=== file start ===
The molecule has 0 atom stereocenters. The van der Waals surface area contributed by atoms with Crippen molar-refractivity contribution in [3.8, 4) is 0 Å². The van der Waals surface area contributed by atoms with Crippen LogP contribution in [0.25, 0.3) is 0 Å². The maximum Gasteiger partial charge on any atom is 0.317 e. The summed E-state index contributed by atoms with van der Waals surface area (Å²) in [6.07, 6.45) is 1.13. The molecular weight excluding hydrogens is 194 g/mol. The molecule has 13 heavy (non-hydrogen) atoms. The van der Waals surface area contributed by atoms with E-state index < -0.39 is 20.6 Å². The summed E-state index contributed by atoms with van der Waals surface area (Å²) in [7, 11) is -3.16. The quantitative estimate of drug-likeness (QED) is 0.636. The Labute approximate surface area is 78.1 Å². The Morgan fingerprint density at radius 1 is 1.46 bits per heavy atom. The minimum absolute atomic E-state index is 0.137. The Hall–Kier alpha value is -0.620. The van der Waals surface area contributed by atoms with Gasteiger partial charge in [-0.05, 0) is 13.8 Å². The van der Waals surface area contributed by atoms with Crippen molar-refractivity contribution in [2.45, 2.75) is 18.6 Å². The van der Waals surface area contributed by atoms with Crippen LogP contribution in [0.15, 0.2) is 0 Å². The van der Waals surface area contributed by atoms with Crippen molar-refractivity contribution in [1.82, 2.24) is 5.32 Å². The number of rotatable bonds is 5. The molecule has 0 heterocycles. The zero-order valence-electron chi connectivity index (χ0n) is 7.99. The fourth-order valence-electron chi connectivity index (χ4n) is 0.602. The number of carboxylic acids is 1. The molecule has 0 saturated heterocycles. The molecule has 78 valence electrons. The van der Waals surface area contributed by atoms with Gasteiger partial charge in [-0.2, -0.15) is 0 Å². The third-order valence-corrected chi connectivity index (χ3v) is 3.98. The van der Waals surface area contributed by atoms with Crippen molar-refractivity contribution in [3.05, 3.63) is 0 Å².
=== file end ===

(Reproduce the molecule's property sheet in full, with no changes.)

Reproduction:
The molecule has 0 atom stereocenters. The van der Waals surface area contributed by atoms with Crippen molar-refractivity contribution in [3.8, 4) is 0 Å². The van der Waals surface area contributed by atoms with Crippen LogP contribution in [0.25, 0.3) is 0 Å². The maximum Gasteiger partial charge on any atom is 0.317 e. The summed E-state index contributed by atoms with van der Waals surface area (Å²) in [6.07, 6.45) is 1.13. The molecular weight excluding hydrogens is 194 g/mol. The molecule has 13 heavy (non-hydrogen) atoms. The van der Waals surface area contributed by atoms with E-state index < -0.39 is 20.6 Å². The summed E-state index contributed by atoms with van der Waals surface area (Å²) in [7, 11) is -3.16. The quantitative estimate of drug-likeness (QED) is 0.636. The Labute approximate surface area is 78.1 Å². The Morgan fingerprint density at radius 1 is 1.46 bits per heavy atom. The minimum absolute atomic E-state index is 0.137. The Hall–Kier alpha value is -0.620. The van der Waals surface area contributed by atoms with Gasteiger partial charge in [-0.05, 0) is 13.8 Å². The van der Waals surface area contributed by atoms with Crippen molar-refractivity contribution in [2.45, 2.75) is 18.6 Å². The van der Waals surface area contributed by atoms with Crippen LogP contribution in [0.15, 0.2) is 0 Å². The van der Waals surface area contributed by atoms with Crippen molar-refractivity contribution in [1.82, 2.24) is 5.32 Å². The number of rotatable bonds is 5. The molecule has 0 heterocycles. The zero-order valence-electron chi connectivity index (χ0n) is 7.99. The fourth-order valence-electron chi connectivity index (χ4n) is 0.602. The number of carboxylic acids is 1. The molecule has 0 saturated heterocycles. The molecule has 78 valence electrons. The van der Waals surface area contributed by atoms with Gasteiger partial charge in [-0.2, -0.15) is 0 Å². The third-order valence-corrected chi connectivity index (χ3v) is 3.98. The van der Waals surface area contributed by atoms with Crippen molar-refractivity contribution in [3.05, 3.63) is 0 Å².